Avery took the same pragmatic, scientific approach to all environmental issues, always searching for the best option in the circumstances, never assuming that national or global governmental coercion could prevent people from wanting to better their lot in life even if the world’s population was growing rapidly. Famines, Avery observed, were caused largely by natural disasters and politics—wars and greed—not an overall lack of food. The key was to get the food to those people whose governments were dooming them to starvation.

Avery’s brand of pragmatic, scientific optimism suffused his first big book, Saving the Planet with Pesticides and Plastic: The Environmental Triumph of High-Yield Farming (2000), which I had the privilege of helping him pull together from a large box of diverse manuscripts full of detailed scientific, demographic, and economic observations held in place by the perfectly Dennis Avery observation characterized in the book’s title. (I don’t think we ever considered any other name for it.) Seven years later, Avery and Fred Singer would publish Unstoppable Global Warming—Every 1,500 Years, which argued that the Earth’s temperature is determined by natural cycles and that attempts to control the planet’s temperature are doomed to fail. The good news, the two men always made clear, is that humans can easily adapt to the warmer world, and in fact a slightly warmer climate is good for people.

Working with Dennis at Hudson Institute and later at The Heartland Institute was simply a joy. His optimism and love of science were infectious, and he delighted in applying each to the other. I vividly remember Dennis walking up to me at our offices in the Hudson Institute in the 1990s and saying, “The global warming movement is going to become really desperate in the next few years. The number of sunspots has dropped to almost nothing, and the Sun is going into a phase of lower output. The Earth’s temperature is going to stop increasing, and the global warming movement is going to have no way to explain the absence of the radical temperature increases they have been predicting.”

Sure enough, Dennis was right. There was a well-documented hiatus in global warming between 1998 and 2013, and the global warming activists had such a hard time explaining it that they dropped the term “global warming” in favor of the catch-all, tautological term “climate change.” Dennis regularly dropped insights like that into our conversations, and he seemed always to have a big smile and an easy manner. I ran into him at a Heartland Institute climate conference one time, and he was wearing an ascot. I must admit that I was a bit envious that he could make that work. We ended up talking for quite some time, as was always the case when we found ourselves thrown together in the wild and wooly world of American think tanks.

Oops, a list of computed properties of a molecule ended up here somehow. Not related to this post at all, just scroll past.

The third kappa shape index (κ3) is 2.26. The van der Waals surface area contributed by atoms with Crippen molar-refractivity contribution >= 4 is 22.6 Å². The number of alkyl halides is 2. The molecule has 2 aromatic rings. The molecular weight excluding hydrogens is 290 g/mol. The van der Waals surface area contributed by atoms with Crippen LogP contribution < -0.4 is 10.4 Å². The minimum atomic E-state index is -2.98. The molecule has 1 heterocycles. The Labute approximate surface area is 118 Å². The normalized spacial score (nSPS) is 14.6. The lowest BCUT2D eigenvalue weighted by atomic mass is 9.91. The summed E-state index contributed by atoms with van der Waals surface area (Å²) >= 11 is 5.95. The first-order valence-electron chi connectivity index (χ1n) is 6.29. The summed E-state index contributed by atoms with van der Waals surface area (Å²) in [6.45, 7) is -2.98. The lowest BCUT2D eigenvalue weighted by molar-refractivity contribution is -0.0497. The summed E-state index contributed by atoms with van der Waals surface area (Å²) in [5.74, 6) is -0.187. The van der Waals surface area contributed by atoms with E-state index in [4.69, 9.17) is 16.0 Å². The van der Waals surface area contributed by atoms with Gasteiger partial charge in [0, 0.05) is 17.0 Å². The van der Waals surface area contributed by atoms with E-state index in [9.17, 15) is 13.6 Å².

Our phone conversations generally started with a good, long discussion of football and basketball, especially the Big Ten—Dennis was an enthusiastic fan of Michigan State and the University of Maryland. I graduated from the University of Illinois, so he always had much more happy news to report, and he was invariably encouraging about my school’s prospects—which shows you exactly how polite and kindhearted he was, if you know anything about University of Illinois sports.

In recent years, Dennis had been working diligently on a book about how climate change has affected the rise and fall of civilizations over the millennia. He finished it a couple of years ago, and it is a very interesting and insightful piece of scholarship that could inspire much useful further knowledge. If you know of a publisher who would be interested in giving it a look, please contact me at The Heartland Institute, and I’ll pass the word to Dennis’s widow, Anne, and his son, Alex. It would be a fitting capstone to the career of a brilliant thinker, a true lover of humanity, and a precious friend.

—    S.T. Karnick


Below are the thoughts of Joe Bast, longtime president of the Heartland Institute, on Dennis Avery’s life and impact.

The world became a less interesting place on June 20, 2020 with the passing of Dennis Avery, a gifted scholar and communicator best known for his work on agriculture, energy policy, and climate change. He was 83.

Dennis was probably best known for two provocative books. The first, titled Saving the World with Pesticides and Plastic (Hudson Institute 1995, second edition 2000) debunked dozens of liberal shibboleths about agriculture, food safety, and public health. The book anticipated and helped spark the rise of a generation of researchers and writers willing to challenge the faulty science and economics behind many popular but misguided environmental protection campaigns. The second book, Unstoppable Global Warming—Every 1,500 Years (Rowman & Littlefield, 2007, second edition 2008), coauthored with S. Fred Singer, quickly became the Bible of the fast-growing “global warming skeptics” movement.

In an age when angry exchanges between partisans get much more attention than scholarship and debate, Dennis Avery maintained a dignified but not silent presence, a true “gentleman and scholar” willing to calmly and patiently explain complex issues even as others try to shout down opposing views. He was a frequent speaker at the climate change conferences hosted by The Heartland Institute (available on YouTube), contributed to the Climate Change Reconsidered series produced by the Nongovernmental International Panel on Climate Change (NIPCC), and traveled to Katowice, Poland to join other scholars in presenting contrary opinions on climate change at the United Nations’ 24th Conference of the Parties (COP-24).